On 24 June 1314: The second day of the Battle of Bannockburn. After spending the night camped on the area of ground known as the Carse, the English army moves out and crosses the Bannockburn. They are then met in open battle by the spear-armed schiltron formations of Robert the Bruce’s army. The English and Welsh longbowmen were not deployed effectively and were soon scattered by a cavalry charge, led by Sir Robert Keith. The sturdy schiltrons, supported by archers, succeeded in defeating repeated English cavalry charges and began to drive the English army back into the streams and bogs behind them and they are soon overwhelmed and driven from the field.
From the Chronicle of Lanercost:
On the morrow an evil, miserable and calamitous day for the English; when both sides had made themselves ready for battle, the English archers were thrown forward before the line, and the Scottish archers engaged them, a few being killed and wounded on either side; but the King of England’s archers quickly put the others to flight. Now when the two armies had approached very near each other, all the Scots fell on their knees to repeat Paternoster, commending themselves to God and seeking help from heaven; after which they advanced boldly against the English. They had so arranged their army that two columns went abreast in advance of the third, so that neither should be in advance of the other; and the third followed, in which was Robert. Of a truth, when both armies engaged each other, and the great horses of the English charged the pikes of the Scots, as it were into a dense forest, there arose a great and terrible crash of spears broken and of destriers wounded to the death; and so they remained without movement for a while. Now the English in the rear could not reach the Scots because the leading division was in the way, nor could they do anything to help themselves, wherefore there was nothing for it but to take to flight. This account I heard from a trustworthy person who was present as eye-witness.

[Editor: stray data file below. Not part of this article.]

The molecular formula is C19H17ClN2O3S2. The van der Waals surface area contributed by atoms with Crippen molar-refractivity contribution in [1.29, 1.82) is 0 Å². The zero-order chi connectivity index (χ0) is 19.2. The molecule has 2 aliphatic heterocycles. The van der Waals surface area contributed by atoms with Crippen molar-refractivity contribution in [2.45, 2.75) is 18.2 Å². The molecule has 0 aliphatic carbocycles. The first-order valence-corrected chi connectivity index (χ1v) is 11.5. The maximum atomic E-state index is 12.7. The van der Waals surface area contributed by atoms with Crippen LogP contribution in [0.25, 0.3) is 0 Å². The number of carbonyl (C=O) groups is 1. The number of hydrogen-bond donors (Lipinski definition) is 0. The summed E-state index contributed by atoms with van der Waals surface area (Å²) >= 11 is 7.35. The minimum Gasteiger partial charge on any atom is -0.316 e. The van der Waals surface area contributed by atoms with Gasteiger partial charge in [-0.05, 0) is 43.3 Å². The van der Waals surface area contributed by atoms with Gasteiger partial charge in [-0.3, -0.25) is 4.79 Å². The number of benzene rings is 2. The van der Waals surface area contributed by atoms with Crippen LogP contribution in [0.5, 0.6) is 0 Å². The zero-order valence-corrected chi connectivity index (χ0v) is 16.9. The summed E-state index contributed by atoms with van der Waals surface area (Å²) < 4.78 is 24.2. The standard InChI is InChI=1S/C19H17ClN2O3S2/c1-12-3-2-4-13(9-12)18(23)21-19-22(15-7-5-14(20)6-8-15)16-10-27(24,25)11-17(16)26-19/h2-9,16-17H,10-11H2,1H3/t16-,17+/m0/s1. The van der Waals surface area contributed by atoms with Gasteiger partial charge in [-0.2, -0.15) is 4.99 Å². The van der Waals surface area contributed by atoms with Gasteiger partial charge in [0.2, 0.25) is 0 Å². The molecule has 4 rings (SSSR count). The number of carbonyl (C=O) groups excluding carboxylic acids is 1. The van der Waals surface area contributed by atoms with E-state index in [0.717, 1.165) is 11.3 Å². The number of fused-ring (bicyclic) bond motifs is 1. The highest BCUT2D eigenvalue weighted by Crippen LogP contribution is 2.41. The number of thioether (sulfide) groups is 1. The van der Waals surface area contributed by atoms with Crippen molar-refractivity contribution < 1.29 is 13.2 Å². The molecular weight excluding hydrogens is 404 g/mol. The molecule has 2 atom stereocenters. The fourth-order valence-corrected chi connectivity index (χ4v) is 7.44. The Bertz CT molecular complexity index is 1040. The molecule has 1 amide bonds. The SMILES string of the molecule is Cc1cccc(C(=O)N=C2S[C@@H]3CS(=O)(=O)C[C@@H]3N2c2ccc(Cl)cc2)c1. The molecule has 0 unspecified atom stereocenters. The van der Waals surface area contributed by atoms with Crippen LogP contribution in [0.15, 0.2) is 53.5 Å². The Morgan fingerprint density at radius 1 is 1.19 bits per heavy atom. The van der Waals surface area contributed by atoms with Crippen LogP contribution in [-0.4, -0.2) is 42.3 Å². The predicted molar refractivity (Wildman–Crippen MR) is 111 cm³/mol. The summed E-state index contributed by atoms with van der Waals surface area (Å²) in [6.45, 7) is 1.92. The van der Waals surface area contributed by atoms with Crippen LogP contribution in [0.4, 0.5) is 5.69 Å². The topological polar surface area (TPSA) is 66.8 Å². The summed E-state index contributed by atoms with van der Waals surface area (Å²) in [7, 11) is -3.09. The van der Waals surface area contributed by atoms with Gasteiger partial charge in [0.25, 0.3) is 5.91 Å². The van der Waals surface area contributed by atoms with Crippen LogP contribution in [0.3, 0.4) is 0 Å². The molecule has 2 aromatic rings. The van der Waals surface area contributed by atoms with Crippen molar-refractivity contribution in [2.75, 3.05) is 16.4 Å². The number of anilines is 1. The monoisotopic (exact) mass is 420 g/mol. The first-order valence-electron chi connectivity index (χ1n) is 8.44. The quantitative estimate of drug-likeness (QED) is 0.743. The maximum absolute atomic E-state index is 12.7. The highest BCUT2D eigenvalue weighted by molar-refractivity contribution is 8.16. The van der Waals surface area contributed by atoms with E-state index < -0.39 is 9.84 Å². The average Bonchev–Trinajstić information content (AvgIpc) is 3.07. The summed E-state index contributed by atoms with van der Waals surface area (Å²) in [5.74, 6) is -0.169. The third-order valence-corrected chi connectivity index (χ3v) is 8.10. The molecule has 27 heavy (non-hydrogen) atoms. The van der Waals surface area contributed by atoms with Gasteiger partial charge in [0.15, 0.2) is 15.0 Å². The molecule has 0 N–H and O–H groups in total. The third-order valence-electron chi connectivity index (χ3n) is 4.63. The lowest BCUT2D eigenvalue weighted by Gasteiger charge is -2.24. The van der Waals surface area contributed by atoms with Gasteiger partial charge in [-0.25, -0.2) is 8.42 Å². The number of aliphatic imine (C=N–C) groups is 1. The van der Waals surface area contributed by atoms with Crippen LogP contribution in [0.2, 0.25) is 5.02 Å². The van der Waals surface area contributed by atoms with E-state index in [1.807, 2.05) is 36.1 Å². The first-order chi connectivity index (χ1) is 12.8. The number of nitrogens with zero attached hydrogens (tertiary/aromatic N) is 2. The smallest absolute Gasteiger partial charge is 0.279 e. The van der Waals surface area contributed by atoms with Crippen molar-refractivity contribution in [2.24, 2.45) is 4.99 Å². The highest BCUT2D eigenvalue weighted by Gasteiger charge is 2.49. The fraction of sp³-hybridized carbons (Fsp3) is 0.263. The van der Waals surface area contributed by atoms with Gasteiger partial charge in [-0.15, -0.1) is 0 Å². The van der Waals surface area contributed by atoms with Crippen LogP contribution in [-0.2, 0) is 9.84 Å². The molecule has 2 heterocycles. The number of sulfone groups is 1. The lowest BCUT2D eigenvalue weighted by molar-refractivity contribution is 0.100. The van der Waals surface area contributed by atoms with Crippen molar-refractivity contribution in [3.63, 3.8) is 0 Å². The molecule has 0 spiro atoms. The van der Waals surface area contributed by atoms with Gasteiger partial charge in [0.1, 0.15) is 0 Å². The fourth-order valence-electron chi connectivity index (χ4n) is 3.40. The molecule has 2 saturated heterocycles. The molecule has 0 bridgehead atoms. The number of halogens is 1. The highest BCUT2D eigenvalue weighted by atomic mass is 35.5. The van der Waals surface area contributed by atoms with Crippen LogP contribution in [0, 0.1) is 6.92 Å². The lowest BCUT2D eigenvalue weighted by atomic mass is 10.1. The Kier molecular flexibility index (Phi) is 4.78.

In the leading division were killed the Earl of Gloucester, Sir John Comyn, Sir Pagan de Typtoft, Sir Edmund de Mauley and many other nobles, besides foot soldiers who fell in great numbers. Another calamity which befell the English was that, whereas they had shortly before crossed a great ditch called Bannockburn, into which the tide flows, and now wanted to recross it in confusion, many nobles and others fell into it with their horses in the crush, while others escaped with much difficulty, and many were never able to extricate themselves from the ditch; thus Bannockburn was spoken about for many years in English throats.
The Scottish Civil War: The Bruces and Balliols and the War for Control of Scotland 1286-1356, (2002), Michael Penman
Robert the Bruce: A Life Chronicled, (2004), Chris Brown
Barbour’s Bruce and its Cultural Contexts: Politics, Chivalry and Literature in Late Medieval Scotland, (2015), Steve Boardman & Susan Foran
Robert the Bruce’s Rivals, the Comyns: 1212-1314, (1998), Alan Young
The Wars of Scotland: 1214-1371, (2004), Micheal Brown